"I like them," Timberwolves guard Jimmy Butler said at the All-Star break. "They've got a lot of great young talent. We do as well. But I think the way that they're going and how they play so hard and play so together, that's how you win basketball games. They're going to be really, really good for a long time."

The Sixers turned heads with a statement win over the Rockets in only their seventh game of the season. From there, they have defeated playoff teams, including a rare sweep of the Spurs, while struggling against sub.-500 opponents. 

They have 26 games remaining to make a postseason push. Of their upcoming opponents, only 10 games are against current top-eight teams in their conferences. Brett Brown has emphasized they can't take any team lightly. This is the time for the Sixers to maximize their schedule and show they learned from previous letdowns.

"They look good," Trail Blazers guard Damian Lillard said. "Obviously as a young team, it takes time to learn how to win. ... The mature, really high-level teams, they find a way to get it done. I think for them, that's what their record shows. You play against them and it's hard to play against them. 

"They're really talented, they play hard, they play for a great coach. It's just those nights where you might not have it, having that understanding and that experience that'll lead you to more wins. I think once they get to that point, that's when maybe nine or 10 games that they've let slip, maybe they win those games."

The Sixers wrapped up the majority of their Western Conference schedule prior to the All-Star break. They have only the Timberwolves, Nuggets and Mavericks left to play. Those in the conference still are keeping an eye on the Sixers' progress, even if they may not face off again for months. 

"Everyone definitely sees the talent there," Warriors guard Klay Thompson said. "Any time you've got Ben Simmons, Joel Embiid to build around, they've got a very bright future. I think everyone had very high expectations, but it's hard to have high expectations with a team that's got a lot of first-, second-year guys that have never been in the playoffs. 

"But you can tell that they're going to be in the playoffs for, shoot, the next decade or so, probably be upper echelon pretty soon."

Leave the NBA playoffs alone

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Leave the NBA playoffs alone

You can't kill NBA commissioner Adam Silver for trying.

Last week, Silver announced to the media during All-Star weekend in Los Angeles that he's considering a change to the playoffs, where rather than the top eight seeds in each conference competing to determine a conference champ, playoff teams will be seeded 1 through 16.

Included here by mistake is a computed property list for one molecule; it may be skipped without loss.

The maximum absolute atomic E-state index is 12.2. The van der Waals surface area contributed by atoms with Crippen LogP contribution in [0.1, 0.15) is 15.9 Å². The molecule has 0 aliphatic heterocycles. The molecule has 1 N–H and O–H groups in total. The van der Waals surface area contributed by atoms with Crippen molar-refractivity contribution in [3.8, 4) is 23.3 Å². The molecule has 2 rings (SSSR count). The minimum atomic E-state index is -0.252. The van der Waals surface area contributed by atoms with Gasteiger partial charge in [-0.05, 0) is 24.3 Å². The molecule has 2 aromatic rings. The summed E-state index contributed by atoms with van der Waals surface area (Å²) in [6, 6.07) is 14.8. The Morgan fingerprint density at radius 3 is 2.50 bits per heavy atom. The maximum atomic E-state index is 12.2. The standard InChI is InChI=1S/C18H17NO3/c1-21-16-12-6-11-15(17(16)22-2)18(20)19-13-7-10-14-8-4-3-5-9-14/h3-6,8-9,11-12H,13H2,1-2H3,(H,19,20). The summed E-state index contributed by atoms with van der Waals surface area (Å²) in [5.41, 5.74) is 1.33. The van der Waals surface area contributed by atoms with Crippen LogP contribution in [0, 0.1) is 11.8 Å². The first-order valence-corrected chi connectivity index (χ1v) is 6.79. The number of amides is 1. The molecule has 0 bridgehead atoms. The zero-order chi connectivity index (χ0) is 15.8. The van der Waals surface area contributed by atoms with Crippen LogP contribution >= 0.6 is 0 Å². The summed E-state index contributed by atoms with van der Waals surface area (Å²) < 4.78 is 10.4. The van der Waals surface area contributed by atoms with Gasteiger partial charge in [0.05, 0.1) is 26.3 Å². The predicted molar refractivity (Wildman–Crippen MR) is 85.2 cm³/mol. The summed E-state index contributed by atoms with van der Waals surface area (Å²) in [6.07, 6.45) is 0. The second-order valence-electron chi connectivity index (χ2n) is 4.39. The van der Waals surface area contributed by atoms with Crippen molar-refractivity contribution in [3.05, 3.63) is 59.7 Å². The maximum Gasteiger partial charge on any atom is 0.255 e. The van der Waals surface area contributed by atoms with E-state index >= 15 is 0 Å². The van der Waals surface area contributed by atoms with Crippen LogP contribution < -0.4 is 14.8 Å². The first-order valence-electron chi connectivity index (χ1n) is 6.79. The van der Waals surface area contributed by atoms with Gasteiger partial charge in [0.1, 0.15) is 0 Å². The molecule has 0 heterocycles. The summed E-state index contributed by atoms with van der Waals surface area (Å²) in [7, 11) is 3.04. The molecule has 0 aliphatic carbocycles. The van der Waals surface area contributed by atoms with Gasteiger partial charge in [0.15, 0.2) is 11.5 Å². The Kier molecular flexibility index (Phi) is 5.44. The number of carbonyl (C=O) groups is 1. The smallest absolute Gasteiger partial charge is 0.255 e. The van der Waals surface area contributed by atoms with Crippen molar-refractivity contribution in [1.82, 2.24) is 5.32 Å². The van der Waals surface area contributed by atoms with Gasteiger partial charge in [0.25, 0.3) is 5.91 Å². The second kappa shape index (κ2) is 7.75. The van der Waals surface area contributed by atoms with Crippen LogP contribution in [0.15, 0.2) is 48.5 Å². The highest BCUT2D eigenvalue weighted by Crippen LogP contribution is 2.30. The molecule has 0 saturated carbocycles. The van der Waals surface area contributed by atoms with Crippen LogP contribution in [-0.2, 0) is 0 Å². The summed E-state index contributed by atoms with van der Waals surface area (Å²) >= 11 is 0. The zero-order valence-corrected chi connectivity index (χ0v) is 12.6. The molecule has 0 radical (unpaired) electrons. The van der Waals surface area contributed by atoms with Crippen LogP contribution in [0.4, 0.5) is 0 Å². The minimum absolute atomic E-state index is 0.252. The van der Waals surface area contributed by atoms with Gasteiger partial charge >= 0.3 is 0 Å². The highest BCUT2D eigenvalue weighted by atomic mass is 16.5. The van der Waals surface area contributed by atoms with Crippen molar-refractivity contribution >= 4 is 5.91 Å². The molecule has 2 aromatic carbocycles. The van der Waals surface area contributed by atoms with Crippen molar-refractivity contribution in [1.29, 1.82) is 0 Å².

More recently, ESPN reported that the league is kicking around a "play-in tournament" to determine the final two seeds in each conference.

Let's take these ideas one at a time:

Re-seeding the postseason may sound fun, and even kind of fair, but it completely dissolves conference rivalries that the league has celebrated for decades. Looking for the Warriors and Rockets in the Western Conference Finals? Sorry. Under the new format, there would be no more West Finals. Right now, those are the two best teams in the NBA. So you might see them in the Finals in that format — if they both get that far.

I could understand this argument in years when the disparity in balance of power is egregious. That's not the case this season. If the NBA season ended today, one team would reap the benefits of a 1-16 playoff format: the 9-seed in the West, the Clippers, who are a half-game better than Eastern Conference 8-seed Miami.

(Psst, right now the 5-12 matchup in a 1-16 format would be Sixers-Cavaliers. But let's stay on topic.)

As for the play-in tournament, this completely contradicts the re-seeding idea. The NBA wants the best teams in the playoffs, right? Is a Pistons-Hornets play-in game must-see TV? Or what's left of the Clippers vs. the Jazz?

And how long do you want the postseason to be? Last season, the playoffs lasted nearly nine weeks. It was only that "brief" because the Finals didn't go the full seven games. Adding another round could extend the NBA season into July (unless it corresponds with a shortening of the schedule). We have seen what happens in Olympic years when players don't get enough offseason rest and it ain't pretty.

I'm guessing this is a backhanded way for Silver to keep more teams from tanking for better draft picks. "Hey, you may be 11th in the conference, but you're one 3-game win streak away from a shot at the postseason!!"

I'm all for change, but in the case of the NBA playoffs, commish, I think we're good for now.